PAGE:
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Antithetic regulation by β-adrenergic receptors of G(q) receptor signaling via phospholipase C underlies the airway β-agonist paradox

By Dennis W. McGraw, Khalid F. Almoosa, Richard J. Paul, Brian K. Kobilka and Stephen B. Liggett


β-adrenergic receptors (βARs) relax airway smooth muscle and bronchodilate, but chronic β-agonist treatment in asthma causes increased sensitivity to airway constriction (hyperreactivity) and is associated with exacerbations. This paradox was explored using mice with ablated βAR genes (βAR(–/–)) and transgenic mice overexpressing airway smooth muscle β(2)AR (β(2)AR-OE) representing two extremes: absence and persistent activity of airway βAR. Unexpectedly, βAR(–/–) mice, lacking these bronchodilating receptors, had markedly decreased bronchoconstrictive responses to methacholine and other G(q)-coupled receptor agonists. In contrast, β(2)AR-OE mice had enhanced constrictive responses. Contraction to permeabilization with β-escin was unaltered by gene ablation or overexpression. Inositol phosphate accumulation by G(q)-coupled M(3)-muscarinic, thromboxane-A(2), and 5-HT(2) receptors was desensitized in airway smooth muscle cells from βAR(–/–) mice and sensitized in cells from β(2)AR-OE mice. Thus, βAR antithetically regulates constrictive signals, affecting bronchomotor tone/reactivity by additional means other than direct dilatation. Studies of signaling elements in these pathways revealed the nodal point of this cross talk as phospholipase C-β1, whose expression was altered by βAR in a direction and magnitude consistent with the physiologic and cellular responses. These results establish a mechanism of the β-agonist paradox and identify a potential asthma modifier gene (phospholipase C-β1), which may also be a therapeutic target in asthma when chronic β-agonists are required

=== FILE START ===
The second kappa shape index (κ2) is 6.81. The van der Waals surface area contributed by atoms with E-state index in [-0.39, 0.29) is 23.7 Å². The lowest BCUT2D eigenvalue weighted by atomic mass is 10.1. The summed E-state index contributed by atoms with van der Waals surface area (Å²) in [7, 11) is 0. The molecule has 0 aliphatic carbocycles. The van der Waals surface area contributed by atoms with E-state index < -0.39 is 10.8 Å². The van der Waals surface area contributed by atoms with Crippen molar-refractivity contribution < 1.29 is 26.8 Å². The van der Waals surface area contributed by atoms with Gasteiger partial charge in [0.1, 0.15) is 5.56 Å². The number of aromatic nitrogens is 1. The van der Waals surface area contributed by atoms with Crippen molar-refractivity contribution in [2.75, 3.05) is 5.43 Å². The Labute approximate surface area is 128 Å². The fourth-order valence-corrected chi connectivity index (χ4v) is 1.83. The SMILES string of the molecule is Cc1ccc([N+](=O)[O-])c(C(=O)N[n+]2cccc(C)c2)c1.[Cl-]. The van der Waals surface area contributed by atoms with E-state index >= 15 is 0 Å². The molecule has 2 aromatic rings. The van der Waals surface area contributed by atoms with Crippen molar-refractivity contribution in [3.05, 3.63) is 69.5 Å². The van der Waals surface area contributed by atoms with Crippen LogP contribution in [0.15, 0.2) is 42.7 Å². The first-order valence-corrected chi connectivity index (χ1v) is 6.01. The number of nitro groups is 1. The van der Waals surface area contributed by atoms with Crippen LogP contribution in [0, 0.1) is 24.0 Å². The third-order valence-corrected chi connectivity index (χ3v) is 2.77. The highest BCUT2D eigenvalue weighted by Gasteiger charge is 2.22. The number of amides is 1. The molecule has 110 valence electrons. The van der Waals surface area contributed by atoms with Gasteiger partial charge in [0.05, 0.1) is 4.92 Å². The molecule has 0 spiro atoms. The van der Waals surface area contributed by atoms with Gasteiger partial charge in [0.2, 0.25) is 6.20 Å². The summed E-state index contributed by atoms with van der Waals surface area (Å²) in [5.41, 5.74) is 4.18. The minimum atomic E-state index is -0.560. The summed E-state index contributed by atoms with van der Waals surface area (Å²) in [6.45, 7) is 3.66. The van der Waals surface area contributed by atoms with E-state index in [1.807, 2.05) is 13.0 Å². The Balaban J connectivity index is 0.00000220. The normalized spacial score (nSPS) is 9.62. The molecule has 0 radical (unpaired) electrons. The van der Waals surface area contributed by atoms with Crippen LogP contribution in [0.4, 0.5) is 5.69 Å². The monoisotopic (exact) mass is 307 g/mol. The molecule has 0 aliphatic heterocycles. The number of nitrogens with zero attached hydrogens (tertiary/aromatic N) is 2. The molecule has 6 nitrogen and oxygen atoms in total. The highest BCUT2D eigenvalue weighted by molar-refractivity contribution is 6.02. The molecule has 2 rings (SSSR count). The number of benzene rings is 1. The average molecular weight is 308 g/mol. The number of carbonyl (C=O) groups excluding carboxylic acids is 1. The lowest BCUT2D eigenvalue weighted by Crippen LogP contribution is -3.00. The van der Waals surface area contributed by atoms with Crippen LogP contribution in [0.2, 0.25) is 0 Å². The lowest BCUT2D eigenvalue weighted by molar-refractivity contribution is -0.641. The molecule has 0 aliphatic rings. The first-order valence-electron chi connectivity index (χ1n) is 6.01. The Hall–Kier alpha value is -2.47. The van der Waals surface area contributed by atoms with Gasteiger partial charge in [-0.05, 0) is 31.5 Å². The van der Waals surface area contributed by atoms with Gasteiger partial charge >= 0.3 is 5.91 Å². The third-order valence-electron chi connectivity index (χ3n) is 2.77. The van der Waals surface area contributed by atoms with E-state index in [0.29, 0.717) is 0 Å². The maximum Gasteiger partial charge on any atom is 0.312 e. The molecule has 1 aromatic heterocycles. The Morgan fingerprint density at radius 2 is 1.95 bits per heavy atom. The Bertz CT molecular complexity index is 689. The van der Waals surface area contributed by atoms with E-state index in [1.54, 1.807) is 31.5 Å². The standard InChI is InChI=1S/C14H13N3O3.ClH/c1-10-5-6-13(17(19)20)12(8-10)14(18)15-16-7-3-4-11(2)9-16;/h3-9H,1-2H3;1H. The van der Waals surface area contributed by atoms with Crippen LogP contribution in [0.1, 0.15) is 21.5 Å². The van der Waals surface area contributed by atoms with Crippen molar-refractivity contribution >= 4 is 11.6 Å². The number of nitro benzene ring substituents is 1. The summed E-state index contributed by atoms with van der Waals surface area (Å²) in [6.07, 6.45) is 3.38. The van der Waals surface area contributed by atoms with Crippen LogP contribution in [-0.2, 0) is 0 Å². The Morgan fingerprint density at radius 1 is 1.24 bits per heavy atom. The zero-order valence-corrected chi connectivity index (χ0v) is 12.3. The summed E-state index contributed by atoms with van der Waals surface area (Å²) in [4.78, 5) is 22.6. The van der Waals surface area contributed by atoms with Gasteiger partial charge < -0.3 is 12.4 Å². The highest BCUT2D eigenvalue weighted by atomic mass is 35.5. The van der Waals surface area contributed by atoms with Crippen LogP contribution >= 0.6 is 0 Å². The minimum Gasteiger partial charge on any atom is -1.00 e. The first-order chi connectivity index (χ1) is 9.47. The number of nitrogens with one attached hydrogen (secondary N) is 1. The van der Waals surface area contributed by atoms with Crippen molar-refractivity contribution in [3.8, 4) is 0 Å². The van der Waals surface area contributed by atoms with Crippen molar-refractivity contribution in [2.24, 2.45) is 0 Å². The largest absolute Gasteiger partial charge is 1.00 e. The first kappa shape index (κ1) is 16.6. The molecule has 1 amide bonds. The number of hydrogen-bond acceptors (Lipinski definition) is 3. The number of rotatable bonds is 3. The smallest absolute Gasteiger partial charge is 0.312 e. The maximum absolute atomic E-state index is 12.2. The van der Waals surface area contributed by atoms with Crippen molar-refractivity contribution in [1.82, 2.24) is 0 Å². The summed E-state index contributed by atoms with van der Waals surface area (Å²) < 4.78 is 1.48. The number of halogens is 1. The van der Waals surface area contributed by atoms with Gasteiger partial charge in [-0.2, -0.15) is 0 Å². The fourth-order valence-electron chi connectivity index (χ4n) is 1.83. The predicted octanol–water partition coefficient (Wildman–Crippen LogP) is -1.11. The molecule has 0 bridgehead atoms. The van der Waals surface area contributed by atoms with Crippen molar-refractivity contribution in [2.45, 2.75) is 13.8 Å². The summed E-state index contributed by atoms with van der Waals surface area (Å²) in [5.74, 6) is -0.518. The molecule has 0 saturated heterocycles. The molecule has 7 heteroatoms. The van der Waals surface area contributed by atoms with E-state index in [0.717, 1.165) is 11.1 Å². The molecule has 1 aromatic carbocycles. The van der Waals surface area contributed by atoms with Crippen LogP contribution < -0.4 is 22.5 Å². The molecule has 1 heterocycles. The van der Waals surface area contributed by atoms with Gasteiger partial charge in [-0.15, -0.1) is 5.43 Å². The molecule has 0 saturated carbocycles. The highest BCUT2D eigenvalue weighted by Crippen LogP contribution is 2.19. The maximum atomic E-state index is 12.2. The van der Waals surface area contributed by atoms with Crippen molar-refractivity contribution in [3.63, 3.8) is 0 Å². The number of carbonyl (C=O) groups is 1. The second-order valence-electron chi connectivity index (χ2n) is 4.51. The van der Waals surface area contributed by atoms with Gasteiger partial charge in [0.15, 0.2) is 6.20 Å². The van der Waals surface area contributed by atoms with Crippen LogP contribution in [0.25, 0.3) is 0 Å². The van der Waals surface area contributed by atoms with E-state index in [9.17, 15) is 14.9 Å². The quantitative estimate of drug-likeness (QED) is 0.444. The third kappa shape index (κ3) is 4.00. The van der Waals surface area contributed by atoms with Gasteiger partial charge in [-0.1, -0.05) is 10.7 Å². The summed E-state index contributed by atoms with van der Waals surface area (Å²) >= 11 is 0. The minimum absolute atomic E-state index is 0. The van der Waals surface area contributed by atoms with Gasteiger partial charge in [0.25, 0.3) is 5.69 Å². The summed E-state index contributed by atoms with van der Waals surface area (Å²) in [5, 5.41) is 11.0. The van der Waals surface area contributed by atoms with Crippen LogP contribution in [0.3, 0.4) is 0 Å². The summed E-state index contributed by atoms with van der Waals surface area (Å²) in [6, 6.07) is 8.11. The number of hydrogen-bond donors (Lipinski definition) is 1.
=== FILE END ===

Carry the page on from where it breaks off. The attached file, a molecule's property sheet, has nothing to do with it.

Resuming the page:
Topics: Article
Publisher: American Society for Clinical Investigation
Year: 2003
DOI identifier: 10.1172/JCI200318193
OAI identifier:
Provided by: PubMed Central
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